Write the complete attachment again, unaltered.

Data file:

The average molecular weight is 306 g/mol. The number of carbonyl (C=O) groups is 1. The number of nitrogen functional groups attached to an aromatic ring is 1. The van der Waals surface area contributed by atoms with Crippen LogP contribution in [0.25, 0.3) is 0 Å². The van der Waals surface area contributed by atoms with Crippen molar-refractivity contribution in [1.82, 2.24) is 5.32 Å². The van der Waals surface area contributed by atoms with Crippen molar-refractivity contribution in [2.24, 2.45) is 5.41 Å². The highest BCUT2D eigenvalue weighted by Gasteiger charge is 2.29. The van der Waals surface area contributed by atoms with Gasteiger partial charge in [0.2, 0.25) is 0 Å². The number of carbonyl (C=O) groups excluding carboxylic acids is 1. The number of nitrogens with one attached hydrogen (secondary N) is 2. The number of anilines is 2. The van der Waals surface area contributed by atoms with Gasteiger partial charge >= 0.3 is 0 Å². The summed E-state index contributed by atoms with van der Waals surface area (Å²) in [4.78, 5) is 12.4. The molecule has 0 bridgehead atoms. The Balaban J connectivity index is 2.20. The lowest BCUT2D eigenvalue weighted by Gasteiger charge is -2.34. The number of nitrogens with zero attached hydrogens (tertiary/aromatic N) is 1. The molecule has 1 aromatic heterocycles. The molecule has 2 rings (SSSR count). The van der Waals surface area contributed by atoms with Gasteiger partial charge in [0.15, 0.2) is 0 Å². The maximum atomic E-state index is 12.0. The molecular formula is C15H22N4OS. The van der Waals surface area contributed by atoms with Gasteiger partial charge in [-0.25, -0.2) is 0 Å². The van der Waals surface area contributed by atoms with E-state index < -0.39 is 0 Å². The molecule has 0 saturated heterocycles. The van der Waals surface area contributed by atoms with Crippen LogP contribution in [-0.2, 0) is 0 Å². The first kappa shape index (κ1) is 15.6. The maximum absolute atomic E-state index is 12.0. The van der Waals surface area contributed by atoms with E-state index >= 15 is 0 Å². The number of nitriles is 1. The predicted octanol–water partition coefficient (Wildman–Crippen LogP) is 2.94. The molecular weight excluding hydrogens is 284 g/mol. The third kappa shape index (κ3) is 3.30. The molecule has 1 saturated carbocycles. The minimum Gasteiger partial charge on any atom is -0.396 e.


The average molecular weight is 306 g/mol. The number of carbonyl (C=O) groups is 1. The number of nitrogen functional groups attached to an aromatic ring is 1. The van der Waals surface area contributed by atoms with Crippen LogP contribution in [0.25, 0.3) is 0 Å². The van der Waals surface area contributed by atoms with Crippen molar-refractivity contribution in [1.82, 2.24) is 5.32 Å². The van der Waals surface area contributed by atoms with Crippen molar-refractivity contribution in [2.24, 2.45) is 5.41 Å². The highest BCUT2D eigenvalue weighted by Gasteiger charge is 2.29. The van der Waals surface area contributed by atoms with Gasteiger partial charge in [0.2, 0.25) is 0 Å². The number of carbonyl (C=O) groups excluding carboxylic acids is 1. The number of nitrogens with one attached hydrogen (secondary N) is 2. The number of anilines is 2. The van der Waals surface area contributed by atoms with Gasteiger partial charge >= 0.3 is 0 Å². The summed E-state index contributed by atoms with van der Waals surface area (Å²) in [4.78, 5) is 12.4. The molecule has 0 bridgehead atoms. The Balaban J connectivity index is 2.20. The lowest BCUT2D eigenvalue weighted by Gasteiger charge is -2.34. The number of nitrogens with zero attached hydrogens (tertiary/aromatic N) is 1. The molecule has 1 aromatic heterocycles. The molecule has 2 rings (SSSR count). The van der Waals surface area contributed by atoms with Gasteiger partial charge in [0.15, 0.2) is 0 Å². The maximum atomic E-state index is 12.0. The molecular formula is C15H22N4OS. The van der Waals surface area contributed by atoms with Gasteiger partial charge in [-0.25, -0.2) is 0 Å². The van der Waals surface area contributed by atoms with E-state index < -0.39 is 0 Å². The molecule has 0 saturated heterocycles. The van der Waals surface area contributed by atoms with Crippen LogP contribution in [-0.2, 0) is 0 Å². The first kappa shape index (κ1) is 15.6. The maximum absolute atomic E-state index is 12.0. The van der Waals surface area contributed by atoms with E-state index >= 15 is 0 Å². The number of nitriles is 1. The predicted octanol–water partition coefficient (Wildman–Crippen LogP) is 2.94. The molecular weight excluding hydrogens is 284 g/mol. The third kappa shape index (κ3) is 3.30. The molecule has 1 saturated carbocycles. The minimum Gasteiger partial charge on any atom is -0.396 e.